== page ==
Amitav Ghosh confesses ‘Great Derangement’ was ‘auto-critique’

Amitav Ghosh, the Brooklyn-based public intellectual and author of a controversial book of global warming essays titled “The Great Derangement: Climate Change and the Unthinkable” is in hot water now. After publishing his collection of essays in 2016 with the University of Chicago Press and aggressively pressing his case in the global media that modern novelists were not adequately addressing climate change in their novels or short stories, Ghosh now has confessed that he framed the book in a somewhat dishonest way, and that while he seemed to be criticizing 21st century novelists for not confronting climate change, he was merely engaging in what he calls an “auto-critique” of his own failings as a novelist who shied away from writing about climate change.

He hopes to set the record straight now with a new novel titled “Gun Island” that deals with climate change on a global scale.

While not a climate activist per se, Ghosh, who holds a PhD from Oxford, has never-the-less found himself at the front lines of literary circles discussing the role of novels and movies that deal with global warming. Could it be that “Gun Island” is the globe-trotting novelist’s answer to himself and his critics and his own attempt to write a climate-themed novel?

Readers will find out in June 2019 when his novel is released in India and Britain. and then a few months later in September when it is released in New York and Rome.

Ghosh describes the novel as a story about a world wracked by climate change “in which creatures and beings of every kind have been torn loose from their accustomed homes by the catastrophic processes of displacement that are now unfolding across the Earth at an ever-increasing pace.”

“Climate change is the most important crisis of our times and it’s hitting us in the face every day,” he says. “Look at these devastating typhoons and tornadoes, or the wildfires in Canada and California. These are deadly serious weather events and lived experiences.”

So two years after publishing “The Great Derangement” to great fanfare among literary scholars worldwide, Ghosh now in 2018 finally admits that the essays actually began as a sort of personal ”auto-critique,” challenging himself for failing to adequately tackle the issues of climate change in his own novels.

And he is hoping that “Gun Island” will rehabilitate his reputation among literary critics and climate activists.

Dr. Ghosh is one of the world’s top novelists writing in the English language today, and the India-born author of “The Ibis Trilogy” has the literary world waiting on pins and needles for his new 350-page novel to his bookstores worldwide.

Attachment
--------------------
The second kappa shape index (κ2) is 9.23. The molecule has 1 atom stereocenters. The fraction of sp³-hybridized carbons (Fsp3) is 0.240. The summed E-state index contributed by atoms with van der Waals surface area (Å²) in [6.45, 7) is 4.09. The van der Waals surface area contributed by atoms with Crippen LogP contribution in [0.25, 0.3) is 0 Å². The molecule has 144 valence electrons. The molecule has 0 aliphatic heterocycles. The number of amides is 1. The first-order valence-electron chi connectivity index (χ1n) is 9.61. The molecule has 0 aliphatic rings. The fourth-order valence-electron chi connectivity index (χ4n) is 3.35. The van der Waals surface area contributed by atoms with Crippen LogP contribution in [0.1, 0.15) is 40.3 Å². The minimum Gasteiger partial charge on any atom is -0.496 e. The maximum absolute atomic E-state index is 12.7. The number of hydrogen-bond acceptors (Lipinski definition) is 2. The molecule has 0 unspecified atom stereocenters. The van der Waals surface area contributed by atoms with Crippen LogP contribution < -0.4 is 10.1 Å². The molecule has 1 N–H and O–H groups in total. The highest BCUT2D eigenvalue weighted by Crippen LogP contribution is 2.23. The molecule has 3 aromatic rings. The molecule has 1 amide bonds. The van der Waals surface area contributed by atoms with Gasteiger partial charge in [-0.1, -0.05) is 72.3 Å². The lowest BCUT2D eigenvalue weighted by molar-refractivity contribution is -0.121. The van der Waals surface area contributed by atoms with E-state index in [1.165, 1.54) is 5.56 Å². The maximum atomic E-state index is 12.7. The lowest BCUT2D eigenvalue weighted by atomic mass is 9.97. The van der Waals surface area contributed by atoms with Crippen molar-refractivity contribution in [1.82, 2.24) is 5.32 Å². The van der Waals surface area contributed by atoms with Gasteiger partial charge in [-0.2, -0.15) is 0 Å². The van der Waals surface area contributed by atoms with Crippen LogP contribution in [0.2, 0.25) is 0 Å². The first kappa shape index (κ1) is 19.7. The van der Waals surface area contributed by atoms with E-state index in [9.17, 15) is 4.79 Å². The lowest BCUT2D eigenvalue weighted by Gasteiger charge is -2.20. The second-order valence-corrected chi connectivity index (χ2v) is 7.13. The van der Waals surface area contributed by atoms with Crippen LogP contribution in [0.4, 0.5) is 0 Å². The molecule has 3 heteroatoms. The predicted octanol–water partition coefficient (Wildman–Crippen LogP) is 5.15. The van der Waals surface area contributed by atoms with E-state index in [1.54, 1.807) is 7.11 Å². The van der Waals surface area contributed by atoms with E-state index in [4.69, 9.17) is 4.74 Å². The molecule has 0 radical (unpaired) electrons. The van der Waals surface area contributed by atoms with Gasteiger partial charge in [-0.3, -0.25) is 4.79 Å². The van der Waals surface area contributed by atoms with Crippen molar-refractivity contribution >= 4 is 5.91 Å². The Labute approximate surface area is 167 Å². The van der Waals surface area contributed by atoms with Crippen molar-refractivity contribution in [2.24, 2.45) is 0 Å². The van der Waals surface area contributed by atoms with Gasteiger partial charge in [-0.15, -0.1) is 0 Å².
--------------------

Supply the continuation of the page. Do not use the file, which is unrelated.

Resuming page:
Billed as climate-themed historical fiction set in several locations around the world, the book sure to please the author’s legions of fans in several countries. According to those who have had early peaks at the manuscript, “Gun Island” is about a descendant of a character named Neel who wants to learn more about his ancestry and who first appeared in the author’s earlier trilogy.

The well-received ”Ibis trilogy” was set in the first half of the 19th century and dealt with the opium trade between India and China. The three books were titled “Sea of Poppies” (2008), “River of Smoke” (2011) and “Flood of Fire” (2015).

There really is a Gun Island off the coast of India, and according to book industry sources, that’s where Ghosh ”might” have taken the title for his much-anticipated novel, his first in four years. Readers will have to wait for publication day in June to find out.

Meru Gokhale, editor-in-chief in the Literary Publishing unit of Penguin Random House India, who has read the book in manuscript form, said recently on her Twitter feed that “‘Gun Island’ is amazing — lively, humane, fast-paced, almost mystical, contemporary, utterly engaged.”

Meanwhile, a brief synopsis of the novel sets the scene this way: In Kolkata the main character of the novel named Anil Kumar Munshi meets, by complete chance, a distant relative named Kanai Dutt, who upends the scholar’s view of the world with a single Hindi word: ”bundook” (gun in English).

In the captivating story Ghosh tells Munshi, a writer and a folklorist, at Dutt’s suggestion realizes that his family legacy may have deeper roots than he imagined, in the tale of a merchant that Munshi had always understood to be the stuff of Bengali legend.

We’re then off on an extraordinary journey that takes readers from Kolkata to Venice and Sicily via a tangled route through the memories of those Munshi meets along the way. What emerges is an extraordinary portrait of a man groping toward a sense of what is happening around him, struggling to grasp, from within his accepted understanding of the world, the reality with which he is presented.

Althought most of his fans don’t know it, there’s more to Dr Ghosh than first meets the eye. A self-admitted fan of some of Hollywood’s cli-fi disaster epics, such as ”The Day After Tomorrow” and ”Geostorm,” Ghosh says that that he enjoys those films.

“I love them! I watch them obsessively,” he told an interviewer in Canada, adding: “My climate scientist friends joke and laugh at me for this because the practical science in a movie like ‘The Day After Tomorrow’ is bad. But I find these movies very compelling. And I do think both film and television are very forward-leaning in dealing with climate change.”

What does the future hold for Amitav Ghosh? The answer may very lie within the lyrical pages of “Gun Island.”

About the Author
Danny Bloom is editor of The Cli-Fi Report.
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